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ISP Country Connect Expands Full Fibre Cover to 3,709 Premises

Saturday, May 13th, 2023 (12:01 am) - Score 1,264
country_connect_engineer_in_street

Alternative network provider Country Connect, which since 2021 has been building a new gigabit capable Fibre-to-the-Premises (FTTP) broadband network in South Wales (here), has confirmed that their relatively small and rural-focused network now covers 3,709 premises (up from 2,750 in April 2022).

The ISP first started building across the village of Ponthir and town of Caerleon, although they’ve since expanded to include parts of Usk and have another 166 homes currently in build (due to be completed by the end of Q2 2023). A good chunk of this new fibre is being run via Openreach’s existing cable ducts and poles using PIA (Physical Infrastructure Access).

NOTE: The premises passed figure of 3,709 are all said to be Ready for Service (RFS).

The provider, which is “very proud” of being a “micro-entity altnet” that focuses on poorly serve communities, has also managed to grow their customer base to 745 (i.e. take-up of 21%) and they’re currently adding another 35 subscribers per month. “We are not setting the world alight, but we are consistently delivering across our very small coverage area,” said Mark Tomlinson, CEO of Country Connect.

However, the provider is admittedly still a bit behind their previous target, which last year was set at reaching a total of 5,000 premises (RFS) by 1st September 2022. Tomlinson confirmed that they’ve had to revise their build schedule after suffering from some of the same strains as other networks, thus they now expect to reach 4,500 premises (RFS) by the end of 2023.

Otherwise, customers of the service tend to pay from £25 per month for a 100Mbps (symmetric) package, which rises to £59.99 for their top 900Mbps package (500Mbps upload). The ISP also offers a “social tariff” for those on benefits, which gives you symmetric speeds of 50Mbps for just £15 per month, as well as an included router and free installation on a 12-month term.

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Mark-Jackson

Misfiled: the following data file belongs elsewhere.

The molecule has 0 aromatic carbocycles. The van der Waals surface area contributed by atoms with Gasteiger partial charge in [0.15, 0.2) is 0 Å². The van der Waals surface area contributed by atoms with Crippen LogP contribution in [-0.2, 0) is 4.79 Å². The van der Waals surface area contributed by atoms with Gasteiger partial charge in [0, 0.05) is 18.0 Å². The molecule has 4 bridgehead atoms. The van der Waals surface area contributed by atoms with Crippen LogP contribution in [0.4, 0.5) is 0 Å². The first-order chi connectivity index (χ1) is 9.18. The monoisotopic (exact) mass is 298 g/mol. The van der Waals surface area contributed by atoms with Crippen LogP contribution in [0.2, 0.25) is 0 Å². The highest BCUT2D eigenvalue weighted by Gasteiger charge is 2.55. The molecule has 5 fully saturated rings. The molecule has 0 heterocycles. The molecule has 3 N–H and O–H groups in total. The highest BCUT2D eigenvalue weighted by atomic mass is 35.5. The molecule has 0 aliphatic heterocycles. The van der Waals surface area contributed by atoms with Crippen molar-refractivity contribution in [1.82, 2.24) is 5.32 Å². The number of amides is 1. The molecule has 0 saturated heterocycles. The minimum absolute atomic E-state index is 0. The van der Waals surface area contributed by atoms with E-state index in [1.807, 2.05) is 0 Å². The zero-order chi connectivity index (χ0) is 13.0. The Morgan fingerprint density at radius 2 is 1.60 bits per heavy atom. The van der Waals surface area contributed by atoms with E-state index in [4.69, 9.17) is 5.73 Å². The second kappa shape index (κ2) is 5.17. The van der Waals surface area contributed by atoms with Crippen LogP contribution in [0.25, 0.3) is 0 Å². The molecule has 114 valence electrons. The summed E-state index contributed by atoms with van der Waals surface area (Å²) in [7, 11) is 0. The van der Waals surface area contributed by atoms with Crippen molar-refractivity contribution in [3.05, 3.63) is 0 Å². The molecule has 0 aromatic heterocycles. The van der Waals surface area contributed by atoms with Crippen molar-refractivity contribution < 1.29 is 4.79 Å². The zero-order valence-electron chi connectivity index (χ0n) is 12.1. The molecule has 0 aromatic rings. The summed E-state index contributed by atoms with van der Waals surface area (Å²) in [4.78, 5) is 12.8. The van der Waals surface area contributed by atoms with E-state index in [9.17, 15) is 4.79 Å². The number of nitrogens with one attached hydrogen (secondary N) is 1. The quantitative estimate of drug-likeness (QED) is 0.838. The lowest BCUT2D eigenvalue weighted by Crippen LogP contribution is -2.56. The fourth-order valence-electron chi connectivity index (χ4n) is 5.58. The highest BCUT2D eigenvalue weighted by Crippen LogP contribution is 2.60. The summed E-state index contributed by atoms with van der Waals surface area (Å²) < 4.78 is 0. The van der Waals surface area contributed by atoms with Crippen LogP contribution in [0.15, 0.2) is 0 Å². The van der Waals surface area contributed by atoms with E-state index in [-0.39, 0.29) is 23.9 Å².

By Mark Jackson
Mark is a professional technology writer, IT consultant and computer engineer from Dorset (England), he also founded ISPreview in 1999 and enjoys analysing the latest telecoms and broadband developments. Find me on X (Twitter), Mastodon, Facebook and .
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Comments
5 Responses
  1. Avatar photo Spyder Lodge says:

    Maybe the micro entity altnets will end up creating more shareholder value than most ? Great to see community focused altnet rather than all the normal corporate PR with unrealistic build plans.

    1. Avatar photo Andrew G says:

      I hope that some of the altnets manage to carve a viable path, and this certainly sounds a little different. Underneath the slightly different focus the critical maths is the same, with the same primary dependency on how much they invest in total divided by paying customers. And crucial to that is the conversion rate amongst properties passed, and then churn.

      In this case of course the company’s main vulnerability is probably if the Welsh Assembly are pushing money at OR (via Project G or other mechanisms), because the commercial case for OR FTTP is presumably poor compared to OR’s other investment options.

  2. Avatar photo John Evans says:

    When I had Fibre installed by openreach for talk talk nobody told me I would loose the land line .be warned

    1. Avatar photo Peter says:

      It says on TalkTalk’s website when signing up and is in the terms of contract, clearly you didn’t read this so don’t blame anyone else

    2. Avatar photo Mike says:

      If keeping the landline (PSTN) number is important, the right thing to do is have it
      ported to a VOIP (Voice over internet) provider. I used Sipgate, and it costs £25.

      There is an advantage in this method, the ‘landline’ connection is then independent of
      your broadband supplier. Hence should a cheaper altnet go by your door the landline
      stays put ….. Move to Spain, and it will still work (:->).

      Be warned, Equinox numbers (ie OR FTTP) currently can not be ported – so Sipgate informed me.
      So do the port just before having FTTP installed.

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